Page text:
‘Everest Rescue’ Follows An Elite Band Of Helicopter Pilots On Their Daring And Dangerous Missions
Despite the dangerous and often deadly trek, hundreds of climbers and Sherpas attempt to reach the summit of Mount Everest every year. For every 10 people who do manage to overcome all the obstacles to reach the top, unfortunately, one person will die trying. The Futon Critic noted that when anyone gets into trouble on Everest Rescue, whether it’s in a neighboring village or on the treacherous slopes of Everest, some of the world’s most elite helicopter pilots spring into action.
“People die in the mountains all the time,” states Siddartha Gurung, who is one of the most experienced Nepalese pilots on Everest Rescue.
As he scrambles to render aid to a young woman who has just given birth he says, “It’s a part of life for us, part of our work.”
Gurung goes on to say that when the missions are successful, especially in the remote villages it “…feels very fulfilling. It’s normal people you are helping.”
According to Red Carpet Crash, conducting helicopter rescues on Everest is not only extremely dangerous but for the pilots of Everest Rescue, it can also feel like they’re on an emotional roller coaster, which can have an impact on their personal lives. Among the other pilots featured in Everest Rescue is veteran Jason Laing (New Zealand), and rookies Ryan Skorecki (America), and Lorenz Nufer (Switzerland). Everest Rescue is a six-part series will feature the pilots on Everest Rescue as they handle emergency calls during the 2016 climbing season, and viewers will get to know them even better through interviews with both the pilots and their family members.
Many of these Everest Rescue pilots feed off of the adrenaline and adventure. As climbing season begins on Everest Rescue, Laing is in the capital of Nepal, Kathmandu with his partner, Robyn, and their 1-year-old daughter, Tara. Laing explains how he has “…always been looking for challenges, things off the beaten track.” His passion fuels his desire to help save people he has never met on Everest Rescue.
Even when flying a B3 helicopter, which is featured in the Everest Rescue series and is a machine designed for high altitudes, there is still very little room for error. As an Everest Rescue pilot, Ryan Skorecki reveals that he has a huge fear of just simply landing the aircraft safely.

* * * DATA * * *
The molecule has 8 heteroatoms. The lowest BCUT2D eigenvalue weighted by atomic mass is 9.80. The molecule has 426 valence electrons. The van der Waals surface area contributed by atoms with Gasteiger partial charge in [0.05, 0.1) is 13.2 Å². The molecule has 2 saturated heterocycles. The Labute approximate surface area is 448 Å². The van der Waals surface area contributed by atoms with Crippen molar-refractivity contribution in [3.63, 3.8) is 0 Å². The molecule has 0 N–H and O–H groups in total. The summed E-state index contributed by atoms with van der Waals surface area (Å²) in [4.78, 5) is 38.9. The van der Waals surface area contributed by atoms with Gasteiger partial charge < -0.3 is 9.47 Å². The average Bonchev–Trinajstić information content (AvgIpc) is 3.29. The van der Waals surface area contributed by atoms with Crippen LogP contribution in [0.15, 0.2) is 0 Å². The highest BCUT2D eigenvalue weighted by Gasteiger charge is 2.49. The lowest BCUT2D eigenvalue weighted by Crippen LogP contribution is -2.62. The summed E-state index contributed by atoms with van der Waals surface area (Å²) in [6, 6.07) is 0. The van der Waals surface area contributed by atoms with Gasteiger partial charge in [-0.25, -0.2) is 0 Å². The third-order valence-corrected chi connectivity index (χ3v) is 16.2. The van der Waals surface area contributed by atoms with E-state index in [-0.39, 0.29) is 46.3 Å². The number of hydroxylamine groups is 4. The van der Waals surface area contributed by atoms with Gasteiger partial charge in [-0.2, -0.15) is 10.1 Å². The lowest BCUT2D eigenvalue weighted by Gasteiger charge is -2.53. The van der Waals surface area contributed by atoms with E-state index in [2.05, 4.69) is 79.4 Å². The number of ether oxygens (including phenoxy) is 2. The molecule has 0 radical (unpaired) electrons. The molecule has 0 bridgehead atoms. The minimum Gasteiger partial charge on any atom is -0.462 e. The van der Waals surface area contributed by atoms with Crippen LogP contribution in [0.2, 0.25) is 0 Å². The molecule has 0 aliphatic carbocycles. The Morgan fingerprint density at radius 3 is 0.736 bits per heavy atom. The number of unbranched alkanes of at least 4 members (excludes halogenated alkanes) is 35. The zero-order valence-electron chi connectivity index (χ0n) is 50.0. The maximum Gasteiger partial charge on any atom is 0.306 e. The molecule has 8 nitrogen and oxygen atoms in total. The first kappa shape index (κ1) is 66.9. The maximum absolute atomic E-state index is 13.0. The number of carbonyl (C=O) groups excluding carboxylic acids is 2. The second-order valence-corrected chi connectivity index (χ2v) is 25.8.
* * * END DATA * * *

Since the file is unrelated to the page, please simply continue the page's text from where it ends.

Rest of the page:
“Just because you can fly at that altitude does not mean you can land at that altitude,” explains Skorecki.
“You are sent out there to try and help someone out and if you have a problem, not only do you not help that person you have created an even bigger problem.”
Shot over a three-day time span and using rigged VR cameras on helicopters, viewers will be transported to the very mountain where Sir Edmund Hilary and his team first took those historic strides up the Southern Face of Everest all the way up to the summit. Everest Rescue will follow each pilot and his team as they conduct what can be described as extremely challenging and nail-biting missions while they work to save stranded climbers as well as men and women from the villages that surround Everest.
Broadway World noted that in Everest Rescue, Laing and his fellow pilots work to save a group of climbers in one of the most remote areas of the mountains. It is a difficult place to reach by helicopter because of the ever-changing weather patterns and as darkness approaches, Laing explains that he tries to put his emotions aside, but that it’s not an easy thing to do. As the mountain grows dark, he can’t help but worry that the climbers they are trying to reach will not make it through the night.
Will you be checking out this intense new series? Leave your comments, thoughts, and opinions below. Everest Rescue premieres on Sunday, January 8 at 9 p.m. ET on the Discovery Channel. Everest Rescue will then air every Sunday except for February 5 and will conclude on February 19. Additionally, there will be virtual reality extras available on DiscoveryVR.com.
[Featured Image by Discovery]